World Trade Organization Principles

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1. Without Discrimination:
There are two main elements to this principle – Most Favoured Nation (MFN) Treatment and National Treatment. MFN Treatment is a World Trade Organisation (WTO) agreement which states that during trade, countries are not permitted to discriminate between their partners i.e. special or preferential treatment cannot be given to another WTO member country. The MFN Treatment principle is a central element used in drawing up the GATT, GATS, and TRIPS agreements, and combined, cover all areas of trade documented by the WTO. There are exceptions to the MFN Treatment principle however, as free trade agreements can be set up between nations, which discriminate against outside goods. The North American Free Trade Agreement (NAFTA) is an example of a free trade agreement between nations, whereby Mexico, Canada, and the U.S. allow free trade between their countries, without restrictions or tariffs. An exception such as this will only be tolerable under very stringent conditions, as all partners must be treated equally. The principle of National Treatment states that once an imported good or service enters a domestic market, then both the domestic good or service, and the imported good or service must be treated equally. Furthermore, this principle can be seen in all three main WTO agreements, as with the MFN Treatment principle, and both combine to form the “Without Discrimination” WTO principle. 2. Freer:

The second fundamental principle on which the WTO is based is the strive for a freer trading system. Fewer quantity of barriers to trade will help to promote a more vibrant and rich trading system. There is currently still a plethora of barriers which restrict trade throughout certain parts of the world including custom tariffs, import bans or restrictive quotas. In some countries, overly abundant amounts of “red tape” intensify complications in possible trade agreements, therefore discouraging others from conducting business with them. Exchange rate policies are also an extremely prevalent issue at the moment due to the current state of the worldwide economy and the unstable nature of many of the world’s currencies. These barriers and issues have been tackled head on by the General Agreement on Tariffs and Trade (GATT) since its inception in 1948, and is currently in the midst of the Doha Development Agenda, its ninth round of negotiations since it was signed into agreement. These rounds of negotiations have primarily focused on reducing tariffs which affect the importing of goods into different countries. The GATT has proved hugely successful, and by the 1980’s negotiations had expanded to include custom duties imposed on services as well as intellectual properties. A recent example of the benefits of having freer trading system possibilities is the deal that was struck in 2010 between China and the members of the Association of Southeast Asian Nations (ASEAN). This relatively new free trade area has seen a sharp rise in trade and investment as ties between the nations strengthen and relationships grow. The benefits to the economies of the participating nations are plentiful and this particular free trade agreement has become a shining example to all developing countries. 3. Predictable:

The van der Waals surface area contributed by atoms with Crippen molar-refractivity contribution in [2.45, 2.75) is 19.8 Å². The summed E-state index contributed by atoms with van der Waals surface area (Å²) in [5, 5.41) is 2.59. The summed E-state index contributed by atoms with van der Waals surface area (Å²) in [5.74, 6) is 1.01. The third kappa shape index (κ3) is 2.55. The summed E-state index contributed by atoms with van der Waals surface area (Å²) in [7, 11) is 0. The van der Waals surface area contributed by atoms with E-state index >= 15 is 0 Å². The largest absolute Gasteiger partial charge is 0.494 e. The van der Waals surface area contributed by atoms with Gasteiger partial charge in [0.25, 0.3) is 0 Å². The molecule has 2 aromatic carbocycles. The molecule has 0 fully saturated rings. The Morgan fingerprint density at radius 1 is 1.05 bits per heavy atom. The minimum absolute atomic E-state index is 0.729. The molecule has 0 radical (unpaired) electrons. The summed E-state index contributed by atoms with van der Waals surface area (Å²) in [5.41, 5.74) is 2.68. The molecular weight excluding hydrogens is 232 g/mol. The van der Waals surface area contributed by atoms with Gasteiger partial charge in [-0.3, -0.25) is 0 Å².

The principle of predictability is a concept which is of particular importance to governments when deciding on what action to take in relation to future trading. Predictability can be achieved through measures known as binding and transparency. Binding simply means that when a country opens its market to allow in foreign goods, they have a “binding” agreement on the tariffs imposed on the incoming goods. However, in certain circumstances, such as when a developed country is dealing with a developing country, the developed country will lower the tariff rate on the developing countries’ incoming products. Bindings can be changed, but only if all trading partners are agreeable to the change. An example of a...
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